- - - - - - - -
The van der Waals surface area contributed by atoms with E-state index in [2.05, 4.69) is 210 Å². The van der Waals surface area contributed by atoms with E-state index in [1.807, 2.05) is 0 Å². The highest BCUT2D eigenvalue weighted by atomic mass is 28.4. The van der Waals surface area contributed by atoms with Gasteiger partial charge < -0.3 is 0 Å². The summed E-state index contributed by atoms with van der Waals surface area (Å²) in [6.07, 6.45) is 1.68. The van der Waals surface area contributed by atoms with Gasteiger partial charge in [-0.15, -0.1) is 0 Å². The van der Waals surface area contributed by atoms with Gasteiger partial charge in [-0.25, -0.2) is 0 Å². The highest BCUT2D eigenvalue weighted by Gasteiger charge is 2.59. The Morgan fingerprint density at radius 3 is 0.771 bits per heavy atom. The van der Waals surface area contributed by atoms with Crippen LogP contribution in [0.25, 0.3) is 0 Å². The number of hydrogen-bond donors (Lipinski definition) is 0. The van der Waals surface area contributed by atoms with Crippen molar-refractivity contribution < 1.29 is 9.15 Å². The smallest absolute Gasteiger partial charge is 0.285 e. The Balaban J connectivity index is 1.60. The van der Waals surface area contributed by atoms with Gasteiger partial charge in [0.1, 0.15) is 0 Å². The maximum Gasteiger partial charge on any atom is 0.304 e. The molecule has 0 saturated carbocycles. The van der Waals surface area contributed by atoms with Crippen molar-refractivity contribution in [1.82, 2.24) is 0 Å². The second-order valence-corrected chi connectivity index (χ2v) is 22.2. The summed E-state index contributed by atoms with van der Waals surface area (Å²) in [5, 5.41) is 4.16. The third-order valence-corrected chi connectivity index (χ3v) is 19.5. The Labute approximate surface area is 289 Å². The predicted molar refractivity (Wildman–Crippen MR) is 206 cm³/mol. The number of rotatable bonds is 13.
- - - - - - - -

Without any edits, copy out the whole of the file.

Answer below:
The van der Waals surface area contributed by atoms with E-state index in [2.05, 4.69) is 210 Å². The van der Waals surface area contributed by atoms with E-state index in [1.807, 2.05) is 0 Å². The highest BCUT2D eigenvalue weighted by atomic mass is 28.4. The van der Waals surface area contributed by atoms with Gasteiger partial charge < -0.3 is 0 Å². The summed E-state index contributed by atoms with van der Waals surface area (Å²) in [6.07, 6.45) is 1.68. The van der Waals surface area contributed by atoms with Gasteiger partial charge in [-0.15, -0.1) is 0 Å². The van der Waals surface area contributed by atoms with Gasteiger partial charge in [-0.25, -0.2) is 0 Å². The highest BCUT2D eigenvalue weighted by Gasteiger charge is 2.59. The Morgan fingerprint density at radius 3 is 0.771 bits per heavy atom. The van der Waals surface area contributed by atoms with Crippen LogP contribution in [0.25, 0.3) is 0 Å². The number of hydrogen-bond donors (Lipinski definition) is 0. The van der Waals surface area contributed by atoms with Crippen molar-refractivity contribution < 1.29 is 9.15 Å². The smallest absolute Gasteiger partial charge is 0.285 e. The Balaban J connectivity index is 1.60. The van der Waals surface area contributed by atoms with Gasteiger partial charge in [0.1, 0.15) is 0 Å². The maximum Gasteiger partial charge on any atom is 0.304 e. The molecule has 0 saturated carbocycles. The van der Waals surface area contributed by atoms with Crippen molar-refractivity contribution in [1.82, 2.24) is 0 Å². The second-order valence-corrected chi connectivity index (χ2v) is 22.2. The summed E-state index contributed by atoms with van der Waals surface area (Å²) in [5, 5.41) is 4.16. The third-order valence-corrected chi connectivity index (χ3v) is 19.5. The Labute approximate surface area is 289 Å². The predicted molar refractivity (Wildman–Crippen MR) is 206 cm³/mol. The number of rotatable bonds is 13.